Saturday, February 21, 2015

Razzies and Robocop

I promised that I'd write about the Oscars tomorrow at the end of 'Fifty Shades of Grey' tops weekend box office, whips up controversy and I still plan to.  However, the Academy Awards aren't the only film awards this weekend.  Tonight are the Golden Raspberry Awards AKA the Razzies.  For my readers who didn't see last year's Science fiction and fantasy at the Razzies, CNN answers the first question they might have in What's a Razzie?

Find out what films were nominated as the worst of the worst for this years Golden Raspberry Awards. CNN's Lisa France breaks down The Razzies.
Of all the films mentioned, I've written about only one, "Annie," which had a song nominated for a Golden Globe but not for an Oscar.  Also, only one of them was a science fiction or fantasy movie, "Teenage Mutant Ninja Turtles."  Both of them are up for Worst Remake, Sequel, or Rip-off, along with The Legend of Hercules, Atlas Shrugged 3: Who is John Galt?, and Transformers 4: Age of Extinction, all of which are fantasy or science fiction movies.  Three of the four sci-fi/fantasy nominees in this category also receive honorable mentions for my having written about either the movie itself, a prequel in the series, or a nominated performer in the film.  Follow over the jump for what I have to say about them along with a bonus feature about the Robocop musical.  Yes, there is such a thing.

I linked to two critical (pun intended) analyses of the Transformers 4: Age of Extinction in the series in Hunger Games, Leftovers, and Transformers--other bloggers' perspectives.  Both of them make very serious points about a very silly movie.  Chad of The Hipcrime Vocab showed up in comments to link to and quote two more.*  As for the film itself, it earned more Razzie nominations (seven) than any other.  I'm surprised it didn't rate a mention in the CNN segment.  I suppose it's because it might actually not win most of its categories; there are worse movies, remakes or sequels, screenplays, directors, and performers nominated.  "Saving Christmas" in particular will likely get worst movie, director, and screenplay.

I haven't blogged about the Atlas Shrugged movies since 2011, but that's because I don't think I have much new to say since I posted 'Atlas Shrugged' gets the reviews and box office it deserves (Part I of a series).  At least there was enough money to produce bad sequels for the lulz.

While I haven't written anything about the TMNT movies that I can recall, I did make fun of Megan Fox, who was nominated for Worst Supporting Actress for her performance, in Next Media Animation on Canada leaving the Kyoto Protocol, plus a Rick Perry joke.  Here's the macro.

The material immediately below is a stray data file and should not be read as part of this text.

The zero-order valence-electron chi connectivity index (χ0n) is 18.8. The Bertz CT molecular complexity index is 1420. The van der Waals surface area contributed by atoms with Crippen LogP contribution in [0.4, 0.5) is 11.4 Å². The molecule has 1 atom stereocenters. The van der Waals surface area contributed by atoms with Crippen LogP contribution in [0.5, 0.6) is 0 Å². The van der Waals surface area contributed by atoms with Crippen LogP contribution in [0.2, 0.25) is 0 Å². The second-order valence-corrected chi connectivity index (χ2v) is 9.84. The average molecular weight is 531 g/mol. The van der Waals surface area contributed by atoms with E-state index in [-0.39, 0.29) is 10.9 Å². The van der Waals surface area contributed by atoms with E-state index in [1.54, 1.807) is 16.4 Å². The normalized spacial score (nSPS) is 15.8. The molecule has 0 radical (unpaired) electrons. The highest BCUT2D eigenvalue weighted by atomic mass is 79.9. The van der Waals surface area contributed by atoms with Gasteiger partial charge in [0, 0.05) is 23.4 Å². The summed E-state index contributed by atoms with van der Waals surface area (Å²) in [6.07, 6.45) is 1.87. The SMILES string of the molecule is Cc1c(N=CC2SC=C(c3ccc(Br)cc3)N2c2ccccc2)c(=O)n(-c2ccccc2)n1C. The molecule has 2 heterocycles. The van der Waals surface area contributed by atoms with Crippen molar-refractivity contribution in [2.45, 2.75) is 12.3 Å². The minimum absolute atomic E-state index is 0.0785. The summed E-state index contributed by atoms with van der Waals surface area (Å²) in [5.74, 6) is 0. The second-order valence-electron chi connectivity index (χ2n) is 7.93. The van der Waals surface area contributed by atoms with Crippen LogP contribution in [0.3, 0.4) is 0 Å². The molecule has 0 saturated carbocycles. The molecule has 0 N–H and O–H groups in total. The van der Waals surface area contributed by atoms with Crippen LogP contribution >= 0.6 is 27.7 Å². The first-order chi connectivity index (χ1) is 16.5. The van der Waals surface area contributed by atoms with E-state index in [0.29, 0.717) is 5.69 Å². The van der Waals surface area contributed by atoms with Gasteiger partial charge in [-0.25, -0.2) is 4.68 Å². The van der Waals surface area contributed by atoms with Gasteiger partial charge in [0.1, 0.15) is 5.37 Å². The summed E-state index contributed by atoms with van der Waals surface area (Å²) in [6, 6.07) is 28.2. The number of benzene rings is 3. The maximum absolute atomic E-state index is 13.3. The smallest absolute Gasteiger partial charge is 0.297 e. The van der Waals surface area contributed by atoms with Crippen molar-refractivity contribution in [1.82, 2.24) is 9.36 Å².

I think this image is from the first Transformers movie, so it completes the circle.  Also, zombies!

Unfortunately for "The Legend of Hercules," unless there is something mythological that I can use to comment on a post-apocalyptic scenario, I'm not likely to mention it or any other sand and sandals epic any time soon.  Sorry.

As for the rest of the nominated movies, they're mostly bad comedies, and nothing's worse than a bad comedy.

Finally, here's the bonus clip from WXYZ about Robocop The Musical.

The star and director of Robocop the musical talk about the show.
Detroit represent!

Stay tuned for the Sunday entertainment entry, which will be about the Oscars.

*Here's what the first review Chad quoted had to say about the film's director, Michael Bay.
Although they may look like soulless corporate studio product, they are really examples of personal cinema, expressions of the will and imagination of their director, Michael Bay. The narrative incoherence is a feature, not a bug. Mr. Bay’s strongest films are those in which the battle between sense and sensation ends in a rout. If you spend any time thinking about why the C.I.A. and an Apple-like technology corporation would be in cahoots with an intergalactic bounty hunter in an anti-Autobot pogrom you are missing the point.
I concurred.
The NYT is absolutely right about Michael Bay. He's all about the BOOM! My wife and I are watching "The Last Ship." When I heard it was a Michael Bay show, I knew to expect a lot of action and things being blown up. I have not [been] disappointed.
Some Sunday this summer, I'm going to have to write about "The Last Ship," which is an OK post-apocalyptic drama that probably will seem more relevant and urgent after last year's Ebola epidemic.  For example, in a case of life imitating art, one of the Ebola treatments looked very similar to a treatment for the disease in the TV show.  That's not something I expect out of a Michael Bay production.

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